Friday, October 3, 2008

Customer Service – Doesn’t Everyone Behave Like This?

John Thomson, Associate Publisher, Marketnews & here’s how! Magazines, is the guest blogger for today. Enjoy his entry on a recent shopping experience that shed some light on how retailers can and should treat their customers.

Last month, I ended up in Washington, DC, while en route to a family vacation in Cape Hatteras, NC. I had never been to DC, so I was excited to take the kids to the Smithsonian, and see the monuments, Capitol Hill and the White House.

On a reprieve from cultural activities, the family wandered from store to store in Georgetown, a very hip and trendy suburb of DC. One of the shops that we strolled in to is called Vineyard Vines, a clothing store founded in 1998 by brothers Ian and Shep Murray. Think Polo meets Brooks Brothers meets Roots. Essentially, a great shop of casual clothes that you’d expect to see worn on an island holiday. The store is bright, well laid out with lots of photos of celebrities and politicians wearing Vineyard ties. There are media clippings showcasing the success of the Vineyard Vines brand on the wall, and big comfy sofas with coffee table books on topics like sailing and island life.

The store is designed in a way that makes you want to hang around, all the more so by the welcoming nature of the staff. When we walked in, the sales team said hello, thanked us for coming in, and took the kids over to a sofa where a Disney movie was playing. They asked my wife Cathy and I if we’d like a bottle of water while we looked around, and showed us the ‘fridge where we could help ourselves to additional bottles. Everything was a delight. I plopped myself on a sofa while Cathy tried things on, as did the girls. The sales team worked in tandem finding sizes for my gang. They also treated my 11 year old like she was 20, enthusiastically complimenting her on her wardrobe choices and treating her like a customer rather than the child of a customer.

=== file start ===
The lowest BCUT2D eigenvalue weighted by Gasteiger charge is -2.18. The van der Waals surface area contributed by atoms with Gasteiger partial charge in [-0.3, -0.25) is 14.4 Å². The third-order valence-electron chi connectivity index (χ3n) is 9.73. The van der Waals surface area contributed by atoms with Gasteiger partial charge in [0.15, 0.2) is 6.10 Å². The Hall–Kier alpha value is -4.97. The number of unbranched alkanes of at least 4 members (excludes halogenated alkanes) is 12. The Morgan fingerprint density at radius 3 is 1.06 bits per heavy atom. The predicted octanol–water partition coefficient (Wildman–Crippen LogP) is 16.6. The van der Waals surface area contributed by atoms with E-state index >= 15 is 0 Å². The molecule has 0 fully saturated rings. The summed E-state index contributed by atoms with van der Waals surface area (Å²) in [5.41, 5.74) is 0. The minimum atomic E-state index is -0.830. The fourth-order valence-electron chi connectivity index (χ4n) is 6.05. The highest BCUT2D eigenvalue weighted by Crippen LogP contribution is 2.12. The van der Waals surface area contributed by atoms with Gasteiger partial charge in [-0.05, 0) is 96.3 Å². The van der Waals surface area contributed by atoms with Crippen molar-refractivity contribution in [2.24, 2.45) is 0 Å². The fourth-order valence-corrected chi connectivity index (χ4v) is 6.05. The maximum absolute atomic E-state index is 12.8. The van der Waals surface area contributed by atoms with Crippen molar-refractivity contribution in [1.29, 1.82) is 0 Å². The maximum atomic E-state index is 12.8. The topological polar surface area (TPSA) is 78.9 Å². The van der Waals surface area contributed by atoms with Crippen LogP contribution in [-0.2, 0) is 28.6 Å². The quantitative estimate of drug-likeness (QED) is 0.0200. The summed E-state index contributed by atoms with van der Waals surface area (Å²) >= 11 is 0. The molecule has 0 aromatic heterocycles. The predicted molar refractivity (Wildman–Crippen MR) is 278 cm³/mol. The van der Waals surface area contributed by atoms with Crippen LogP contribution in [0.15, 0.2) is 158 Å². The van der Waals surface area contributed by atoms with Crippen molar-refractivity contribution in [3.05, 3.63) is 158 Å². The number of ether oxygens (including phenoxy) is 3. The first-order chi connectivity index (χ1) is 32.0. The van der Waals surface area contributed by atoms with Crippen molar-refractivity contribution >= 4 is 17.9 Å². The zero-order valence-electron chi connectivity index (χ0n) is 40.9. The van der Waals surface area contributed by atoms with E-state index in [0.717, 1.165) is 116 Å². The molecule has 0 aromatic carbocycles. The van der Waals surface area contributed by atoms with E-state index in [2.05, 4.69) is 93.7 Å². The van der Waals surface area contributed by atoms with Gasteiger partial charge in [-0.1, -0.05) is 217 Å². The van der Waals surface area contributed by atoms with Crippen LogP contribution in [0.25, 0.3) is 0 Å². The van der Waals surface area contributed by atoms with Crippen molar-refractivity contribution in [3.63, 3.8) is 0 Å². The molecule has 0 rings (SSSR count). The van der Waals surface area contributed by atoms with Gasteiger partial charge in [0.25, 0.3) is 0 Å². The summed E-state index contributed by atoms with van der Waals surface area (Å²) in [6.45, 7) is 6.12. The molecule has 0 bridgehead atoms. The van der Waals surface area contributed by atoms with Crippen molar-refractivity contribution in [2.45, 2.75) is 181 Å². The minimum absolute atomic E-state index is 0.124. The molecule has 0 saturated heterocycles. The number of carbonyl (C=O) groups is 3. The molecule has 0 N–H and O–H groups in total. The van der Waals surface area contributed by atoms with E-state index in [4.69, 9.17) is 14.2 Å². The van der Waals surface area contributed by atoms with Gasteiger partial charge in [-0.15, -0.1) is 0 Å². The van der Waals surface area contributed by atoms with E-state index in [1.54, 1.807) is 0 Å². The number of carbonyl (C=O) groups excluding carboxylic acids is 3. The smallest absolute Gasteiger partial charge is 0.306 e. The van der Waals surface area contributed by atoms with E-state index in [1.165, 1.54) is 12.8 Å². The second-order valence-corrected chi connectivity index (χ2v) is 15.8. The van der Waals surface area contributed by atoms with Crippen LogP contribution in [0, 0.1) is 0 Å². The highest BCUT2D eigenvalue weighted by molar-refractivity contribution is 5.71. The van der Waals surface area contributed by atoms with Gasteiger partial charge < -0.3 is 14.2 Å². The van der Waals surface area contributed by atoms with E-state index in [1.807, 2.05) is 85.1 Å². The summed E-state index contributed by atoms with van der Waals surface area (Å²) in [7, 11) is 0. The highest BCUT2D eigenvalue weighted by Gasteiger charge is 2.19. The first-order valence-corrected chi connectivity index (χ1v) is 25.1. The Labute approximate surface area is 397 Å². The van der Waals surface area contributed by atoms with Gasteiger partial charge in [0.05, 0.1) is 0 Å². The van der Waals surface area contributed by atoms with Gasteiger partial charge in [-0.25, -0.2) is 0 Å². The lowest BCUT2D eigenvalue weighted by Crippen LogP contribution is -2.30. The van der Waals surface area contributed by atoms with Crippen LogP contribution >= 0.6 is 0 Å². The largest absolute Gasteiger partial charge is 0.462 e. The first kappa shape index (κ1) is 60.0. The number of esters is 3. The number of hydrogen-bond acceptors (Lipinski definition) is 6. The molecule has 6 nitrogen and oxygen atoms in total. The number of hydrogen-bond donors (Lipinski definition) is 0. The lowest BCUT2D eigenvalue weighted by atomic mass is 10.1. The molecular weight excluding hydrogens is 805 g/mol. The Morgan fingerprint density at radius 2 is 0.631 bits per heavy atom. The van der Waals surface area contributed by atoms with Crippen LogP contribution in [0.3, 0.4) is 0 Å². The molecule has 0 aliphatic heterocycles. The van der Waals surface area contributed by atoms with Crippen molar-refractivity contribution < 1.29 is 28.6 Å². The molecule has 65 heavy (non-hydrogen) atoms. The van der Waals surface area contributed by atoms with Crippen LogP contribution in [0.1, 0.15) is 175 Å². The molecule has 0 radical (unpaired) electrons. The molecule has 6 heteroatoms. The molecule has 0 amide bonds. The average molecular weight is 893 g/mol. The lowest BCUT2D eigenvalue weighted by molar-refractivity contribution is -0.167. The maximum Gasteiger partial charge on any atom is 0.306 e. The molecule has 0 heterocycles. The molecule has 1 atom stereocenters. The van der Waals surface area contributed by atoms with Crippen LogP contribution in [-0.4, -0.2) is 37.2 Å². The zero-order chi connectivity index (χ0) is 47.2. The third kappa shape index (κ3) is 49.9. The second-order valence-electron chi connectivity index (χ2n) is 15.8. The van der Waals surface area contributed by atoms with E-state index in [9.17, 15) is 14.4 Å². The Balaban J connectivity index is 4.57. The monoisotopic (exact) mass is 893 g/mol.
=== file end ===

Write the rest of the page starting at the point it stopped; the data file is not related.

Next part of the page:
Naturally we bought. Boy, did we buy! At the counter, I noticed they were selling a book with a rather goofy name called Hug Your Customers by Jack Mitchell. Being Canadian, I had no idea who Jack Mitchell is, but I do know who Warren Buffett is, and when he is saying that this is a must-read book, I take notice. Looking for an opinion on the book, I asked the young guy ringing us through if he’s read it. Not only had he read it, but it is a mandatory read for any person wanting to work for Vineyard Vines and the customer service principles outlined in the book are the golden rules for the organization.

I bought the book. If I can be that impressed with the way I was treated at Vineyard Vines and this book plays a role in the retailer’s culture, than sign me up! The underlying theme of the book is that the only way to stay in business is with customers, and that a relationship with your customers is at the heart of every transaction. In other words, hug your customers. I finished the book and passed it along to Damien in our office, and he’s now passing it along to Christine who will then give it to Lindsay. It turns out that Jack Mitchell owns a couple of clothing stores run as a family business. His suburban locations are a train ride from arguably the best shopping in America (NYC), yet his stores achieve among the highest margins in the industry with incredible customer loyalty.

I still think that the book has a goofy name, but since finishing it, I find myself analyzing every transaction that I am exposed to on a daily basis. The frown on the lady that sells me a cup of coffee, the lack of a hello from the guy who makes us our sandwich at the mall, to the boutique clothing store that I visit that never calls to say thanks for the business. I didn’t realize how few hugs I am getting until Jack Mitchell wrote about what’s just expected as a common courtesy when you are one of his customers! Jack Mitchell has established a very successful business going into its fourth family generation on the simple principle of a welcoming smile. Something that Vineyard Vines, has certainly borrowed. It sounds so simple. So why isn’t everybody doing it? The problem may be that you think you are.

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Anonymous said...

What an absolutely outstanding story and even better post. Thanks for taking the time to share it!

Mark said...

Makes me want to read it. Nice piece.